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Date:	Thu, 18 Jan 2001 08:36:55 -0800
From:	Larry McVoy <lm@bitmover.com>
To:	Russell Leighton <leighton@imake.com>
Subject: Re: Is sendfile all that sexy?

On Thu, Jan 18, 2001 at 06:04:17AM -0500, Russell Leighton wrote:
> "copy this fd to that one, and optimize that if you can"
> ... isn't this Larry M's "splice" (http://www.bitmover.com/lm/papers/splice.ps)?

Not really.  It's not clear to me that people really understood what I was
getting at in that and I've had some coffee and BK 2.0 is just about ready
to ship (shameless plug :-) so I'll give it another go.

The goal of splice is to avoid both data copies and virtual memory completely.
My SGI experience taught me that once you remove the data copy problem, the
next problem becomes setting up and tearing down the virtual mappings to the
data.  Linux is quite a bit lighter than IRIX but that doesn't remove this
issue, it just moves the point on the spectrum where the setup/teardown
becomes a problem.

Another goal of splice was to be general enough to allow data to flow from
any place to any place.  The idea was to have a good model and then iterate
over all the possible endpoints; I can think of files, sockets, and virtual
address spaces right off the top of my head, devices are subset of files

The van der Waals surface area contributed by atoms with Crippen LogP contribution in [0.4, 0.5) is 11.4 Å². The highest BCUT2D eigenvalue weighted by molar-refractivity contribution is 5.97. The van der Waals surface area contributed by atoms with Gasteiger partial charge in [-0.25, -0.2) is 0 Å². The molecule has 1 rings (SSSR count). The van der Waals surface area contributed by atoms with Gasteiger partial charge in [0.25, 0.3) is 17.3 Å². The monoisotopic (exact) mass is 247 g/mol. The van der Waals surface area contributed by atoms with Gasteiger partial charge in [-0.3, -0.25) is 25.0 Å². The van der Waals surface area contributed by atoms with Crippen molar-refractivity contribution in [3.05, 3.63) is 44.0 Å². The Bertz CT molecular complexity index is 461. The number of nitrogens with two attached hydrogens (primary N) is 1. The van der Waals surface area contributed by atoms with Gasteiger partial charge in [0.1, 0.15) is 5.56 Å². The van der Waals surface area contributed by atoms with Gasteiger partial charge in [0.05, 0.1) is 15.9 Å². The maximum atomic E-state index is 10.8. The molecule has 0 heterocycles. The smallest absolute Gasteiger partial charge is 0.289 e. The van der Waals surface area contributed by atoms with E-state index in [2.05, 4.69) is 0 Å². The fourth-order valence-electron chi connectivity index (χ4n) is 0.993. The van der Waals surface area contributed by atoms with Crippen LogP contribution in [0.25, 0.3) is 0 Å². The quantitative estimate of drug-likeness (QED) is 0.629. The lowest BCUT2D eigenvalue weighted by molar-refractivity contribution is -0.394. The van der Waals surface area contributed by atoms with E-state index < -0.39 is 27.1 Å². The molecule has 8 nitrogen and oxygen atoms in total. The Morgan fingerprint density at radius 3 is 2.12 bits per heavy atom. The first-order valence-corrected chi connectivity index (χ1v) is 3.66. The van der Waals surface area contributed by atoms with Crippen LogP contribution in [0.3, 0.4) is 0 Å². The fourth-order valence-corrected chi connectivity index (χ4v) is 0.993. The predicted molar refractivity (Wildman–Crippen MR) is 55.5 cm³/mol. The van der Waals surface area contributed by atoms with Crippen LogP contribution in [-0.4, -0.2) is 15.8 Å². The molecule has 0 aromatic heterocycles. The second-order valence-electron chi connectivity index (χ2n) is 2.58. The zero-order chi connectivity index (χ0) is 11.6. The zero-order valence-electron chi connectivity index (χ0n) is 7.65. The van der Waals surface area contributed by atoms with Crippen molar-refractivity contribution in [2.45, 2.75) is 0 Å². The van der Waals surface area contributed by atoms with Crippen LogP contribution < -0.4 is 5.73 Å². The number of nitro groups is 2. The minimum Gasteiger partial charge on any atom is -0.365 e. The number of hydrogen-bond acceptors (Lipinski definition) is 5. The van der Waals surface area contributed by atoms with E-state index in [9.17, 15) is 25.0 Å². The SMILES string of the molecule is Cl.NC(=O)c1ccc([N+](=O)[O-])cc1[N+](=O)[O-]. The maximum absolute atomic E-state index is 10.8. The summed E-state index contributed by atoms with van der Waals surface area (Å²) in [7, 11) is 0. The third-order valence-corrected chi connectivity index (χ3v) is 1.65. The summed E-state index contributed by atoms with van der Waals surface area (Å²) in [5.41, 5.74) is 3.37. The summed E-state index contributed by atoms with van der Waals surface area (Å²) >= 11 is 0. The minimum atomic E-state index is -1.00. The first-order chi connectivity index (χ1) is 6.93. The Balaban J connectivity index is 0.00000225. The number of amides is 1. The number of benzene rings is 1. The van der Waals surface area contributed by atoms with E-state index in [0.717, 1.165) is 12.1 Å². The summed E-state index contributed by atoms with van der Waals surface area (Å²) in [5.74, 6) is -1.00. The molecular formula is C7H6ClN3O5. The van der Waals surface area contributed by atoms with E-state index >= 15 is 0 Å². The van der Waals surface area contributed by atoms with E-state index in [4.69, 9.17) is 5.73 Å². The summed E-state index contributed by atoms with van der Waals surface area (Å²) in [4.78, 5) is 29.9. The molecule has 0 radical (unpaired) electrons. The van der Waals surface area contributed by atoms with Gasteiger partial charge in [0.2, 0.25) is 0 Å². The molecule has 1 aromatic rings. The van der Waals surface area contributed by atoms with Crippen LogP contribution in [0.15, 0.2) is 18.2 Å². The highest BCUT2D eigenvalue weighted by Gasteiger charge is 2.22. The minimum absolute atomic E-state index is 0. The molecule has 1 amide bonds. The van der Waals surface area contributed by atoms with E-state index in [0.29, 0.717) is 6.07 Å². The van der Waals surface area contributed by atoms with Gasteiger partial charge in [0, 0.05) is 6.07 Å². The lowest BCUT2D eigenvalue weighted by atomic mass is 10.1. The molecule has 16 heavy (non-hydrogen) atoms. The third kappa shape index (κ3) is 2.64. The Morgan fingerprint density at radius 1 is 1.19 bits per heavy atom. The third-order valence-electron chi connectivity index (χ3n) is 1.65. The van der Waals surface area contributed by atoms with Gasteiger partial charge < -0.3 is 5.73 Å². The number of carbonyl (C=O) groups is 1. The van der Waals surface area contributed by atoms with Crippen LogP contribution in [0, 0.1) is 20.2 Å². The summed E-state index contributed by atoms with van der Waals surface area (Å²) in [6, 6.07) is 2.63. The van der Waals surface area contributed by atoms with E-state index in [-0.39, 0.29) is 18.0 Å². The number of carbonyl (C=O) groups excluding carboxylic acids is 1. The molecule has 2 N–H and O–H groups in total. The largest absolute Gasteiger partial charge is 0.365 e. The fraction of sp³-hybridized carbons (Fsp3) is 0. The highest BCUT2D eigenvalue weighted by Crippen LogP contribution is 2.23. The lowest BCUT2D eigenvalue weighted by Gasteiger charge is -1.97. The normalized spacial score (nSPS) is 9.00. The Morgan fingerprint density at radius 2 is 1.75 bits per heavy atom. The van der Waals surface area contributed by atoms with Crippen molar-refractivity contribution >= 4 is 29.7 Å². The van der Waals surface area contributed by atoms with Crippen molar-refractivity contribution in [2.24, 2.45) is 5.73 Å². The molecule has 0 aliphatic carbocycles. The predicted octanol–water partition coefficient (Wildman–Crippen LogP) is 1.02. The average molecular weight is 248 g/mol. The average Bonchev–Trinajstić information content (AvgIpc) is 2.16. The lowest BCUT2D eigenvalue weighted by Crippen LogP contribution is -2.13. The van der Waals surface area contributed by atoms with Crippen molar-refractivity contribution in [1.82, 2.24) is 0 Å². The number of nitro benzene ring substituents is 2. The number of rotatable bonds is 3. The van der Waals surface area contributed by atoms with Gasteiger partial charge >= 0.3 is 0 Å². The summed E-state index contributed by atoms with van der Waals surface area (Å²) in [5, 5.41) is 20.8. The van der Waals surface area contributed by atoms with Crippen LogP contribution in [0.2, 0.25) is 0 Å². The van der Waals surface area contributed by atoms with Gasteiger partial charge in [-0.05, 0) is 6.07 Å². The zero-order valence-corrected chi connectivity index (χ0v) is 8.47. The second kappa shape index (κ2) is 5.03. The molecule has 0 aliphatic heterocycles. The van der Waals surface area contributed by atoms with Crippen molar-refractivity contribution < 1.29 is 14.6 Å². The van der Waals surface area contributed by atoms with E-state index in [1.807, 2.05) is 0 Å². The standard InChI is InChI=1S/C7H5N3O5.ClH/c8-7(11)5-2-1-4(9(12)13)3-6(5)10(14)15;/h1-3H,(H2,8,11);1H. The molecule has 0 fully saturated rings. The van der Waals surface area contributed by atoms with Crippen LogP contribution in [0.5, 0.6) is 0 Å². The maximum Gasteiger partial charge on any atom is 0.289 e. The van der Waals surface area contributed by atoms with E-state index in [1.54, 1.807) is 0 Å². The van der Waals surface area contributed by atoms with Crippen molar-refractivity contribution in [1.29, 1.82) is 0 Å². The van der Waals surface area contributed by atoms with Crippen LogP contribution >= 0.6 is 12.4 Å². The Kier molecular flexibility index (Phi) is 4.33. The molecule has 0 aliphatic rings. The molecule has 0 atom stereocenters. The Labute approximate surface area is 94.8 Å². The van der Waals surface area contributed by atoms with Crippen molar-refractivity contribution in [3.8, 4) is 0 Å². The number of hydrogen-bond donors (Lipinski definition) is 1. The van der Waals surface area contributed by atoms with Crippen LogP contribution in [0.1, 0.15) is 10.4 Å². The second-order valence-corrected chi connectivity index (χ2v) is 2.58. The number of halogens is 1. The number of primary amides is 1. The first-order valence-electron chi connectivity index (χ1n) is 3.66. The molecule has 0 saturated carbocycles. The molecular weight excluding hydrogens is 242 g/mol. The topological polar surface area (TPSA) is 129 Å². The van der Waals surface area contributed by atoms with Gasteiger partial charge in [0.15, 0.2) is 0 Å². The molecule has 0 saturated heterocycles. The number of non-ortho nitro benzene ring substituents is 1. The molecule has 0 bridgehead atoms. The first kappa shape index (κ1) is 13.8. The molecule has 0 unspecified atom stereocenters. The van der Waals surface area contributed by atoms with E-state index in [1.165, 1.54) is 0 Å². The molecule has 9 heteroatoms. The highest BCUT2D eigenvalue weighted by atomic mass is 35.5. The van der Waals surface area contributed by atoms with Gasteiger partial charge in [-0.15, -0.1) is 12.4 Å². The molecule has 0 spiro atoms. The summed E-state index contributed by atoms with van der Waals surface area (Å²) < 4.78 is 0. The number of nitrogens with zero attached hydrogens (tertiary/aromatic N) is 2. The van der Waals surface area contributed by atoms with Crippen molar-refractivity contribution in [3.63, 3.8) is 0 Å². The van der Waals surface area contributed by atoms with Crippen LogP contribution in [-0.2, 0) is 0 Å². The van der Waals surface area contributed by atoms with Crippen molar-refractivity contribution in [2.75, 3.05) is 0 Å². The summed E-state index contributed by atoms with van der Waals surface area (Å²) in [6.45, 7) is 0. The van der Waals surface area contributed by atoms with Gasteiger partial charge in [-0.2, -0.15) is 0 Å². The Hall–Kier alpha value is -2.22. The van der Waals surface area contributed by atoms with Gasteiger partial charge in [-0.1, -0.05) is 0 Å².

as will become apparent.

A final goal was to be able to be able to handle caching vs non-caching.
Sometimes one of the endpoints is a cache, such as the file system cache.
Sometimes you want data to stay in the cache and sometimes you want to
bypass it completely.  The model had to handle this.

OK, so the issues are
    - avoid copying
    - avoid virtual memory as much as possible
    - allow data flow to/from non aligned, non page sized objects
    - handle caching or non-caching

This leads pretty naturally to some observations about the shape of the

    - the basic unit of data is a physical page, or part of one.  That's
      physical page, not a virtual address which points to a physical page.
    - since we may be coming from sockets, where the payload is buried in
      the middle of page, there needs to be a vector of pages and a 
      vector of { pageno, offset, len } that goes along with the first
      vector.  There are two vectors because you could have multiple payloads
      in a single page, i.e., there is not a 1:1 between pages and payloads.
    - The page vector needs some flags, which handle caching.  I had just
      two flags, the "LOAN" flag and the "GIFT" flag.

In my mind, this was enough that everyone should "get it" at this point, but
that's me being lazy.

So how would this all work?  The first thing is that we are now dealing
in vectors of physical pages.  That's key - if you look at an OS, it
spends a lot of time with data going into a physical page, then being
translated to a virtual page, being copied to another virtual page, and
then being translated back to a physical page so that it can be sent to